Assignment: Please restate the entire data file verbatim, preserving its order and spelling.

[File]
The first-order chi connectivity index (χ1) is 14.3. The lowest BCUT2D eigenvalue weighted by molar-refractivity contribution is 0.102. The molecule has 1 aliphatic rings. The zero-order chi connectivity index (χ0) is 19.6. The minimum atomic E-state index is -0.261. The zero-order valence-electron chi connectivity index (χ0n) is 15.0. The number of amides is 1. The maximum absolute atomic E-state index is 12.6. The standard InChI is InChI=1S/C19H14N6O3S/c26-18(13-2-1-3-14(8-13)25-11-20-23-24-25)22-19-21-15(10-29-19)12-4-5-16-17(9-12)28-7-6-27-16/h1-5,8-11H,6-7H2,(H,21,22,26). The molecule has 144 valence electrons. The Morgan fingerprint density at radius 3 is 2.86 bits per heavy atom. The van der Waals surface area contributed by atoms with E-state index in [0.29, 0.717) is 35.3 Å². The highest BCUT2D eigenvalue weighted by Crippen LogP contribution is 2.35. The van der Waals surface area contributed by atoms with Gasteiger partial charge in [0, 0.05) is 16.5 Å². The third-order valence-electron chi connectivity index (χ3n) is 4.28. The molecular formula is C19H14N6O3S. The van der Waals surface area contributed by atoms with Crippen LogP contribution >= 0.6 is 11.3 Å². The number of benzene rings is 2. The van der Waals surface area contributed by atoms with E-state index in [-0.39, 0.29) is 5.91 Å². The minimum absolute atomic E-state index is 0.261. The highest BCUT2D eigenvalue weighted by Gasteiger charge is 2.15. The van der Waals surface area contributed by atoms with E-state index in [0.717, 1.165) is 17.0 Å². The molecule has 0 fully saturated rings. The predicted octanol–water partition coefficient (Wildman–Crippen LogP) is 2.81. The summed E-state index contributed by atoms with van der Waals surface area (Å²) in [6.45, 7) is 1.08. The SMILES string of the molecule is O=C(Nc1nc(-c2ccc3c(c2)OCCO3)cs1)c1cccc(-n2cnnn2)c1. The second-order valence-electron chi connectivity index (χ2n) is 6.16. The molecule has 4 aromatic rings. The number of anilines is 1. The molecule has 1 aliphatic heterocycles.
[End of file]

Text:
The first-order chi connectivity index (χ1) is 14.3. The lowest BCUT2D eigenvalue weighted by molar-refractivity contribution is 0.102. The molecule has 1 aliphatic rings. The zero-order chi connectivity index (χ0) is 19.6. The minimum atomic E-state index is -0.261. The zero-order valence-electron chi connectivity index (χ0n) is 15.0. The number of amides is 1. The maximum absolute atomic E-state index is 12.6. The standard InChI is InChI=1S/C19H14N6O3S/c26-18(13-2-1-3-14(8-13)25-11-20-23-24-25)22-19-21-15(10-29-19)12-4-5-16-17(9-12)28-7-6-27-16/h1-5,8-11H,6-7H2,(H,21,22,26). The molecule has 144 valence electrons. The Morgan fingerprint density at radius 3 is 2.86 bits per heavy atom. The van der Waals surface area contributed by atoms with E-state index in [0.29, 0.717) is 35.3 Å². The highest BCUT2D eigenvalue weighted by Crippen LogP contribution is 2.35. The van der Waals surface area contributed by atoms with Gasteiger partial charge in [0, 0.05) is 16.5 Å². The third-order valence-electron chi connectivity index (χ3n) is 4.28. The molecular formula is C19H14N6O3S. The van der Waals surface area contributed by atoms with Crippen LogP contribution >= 0.6 is 11.3 Å². The number of benzene rings is 2. The van der Waals surface area contributed by atoms with E-state index in [-0.39, 0.29) is 5.91 Å². The minimum absolute atomic E-state index is 0.261. The highest BCUT2D eigenvalue weighted by Gasteiger charge is 2.15. The van der Waals surface area contributed by atoms with E-state index in [0.717, 1.165) is 17.0 Å². The molecule has 0 fully saturated rings. The predicted octanol–water partition coefficient (Wildman–Crippen LogP) is 2.81. The summed E-state index contributed by atoms with van der Waals surface area (Å²) in [6.45, 7) is 1.08. The SMILES string of the molecule is O=C(Nc1nc(-c2ccc3c(c2)OCCO3)cs1)c1cccc(-n2cnnn2)c1. The second-order valence-electron chi connectivity index (χ2n) is 6.16. The molecule has 4 aromatic rings. The number of anilines is 1. The molecule has 1 aliphatic heterocycles.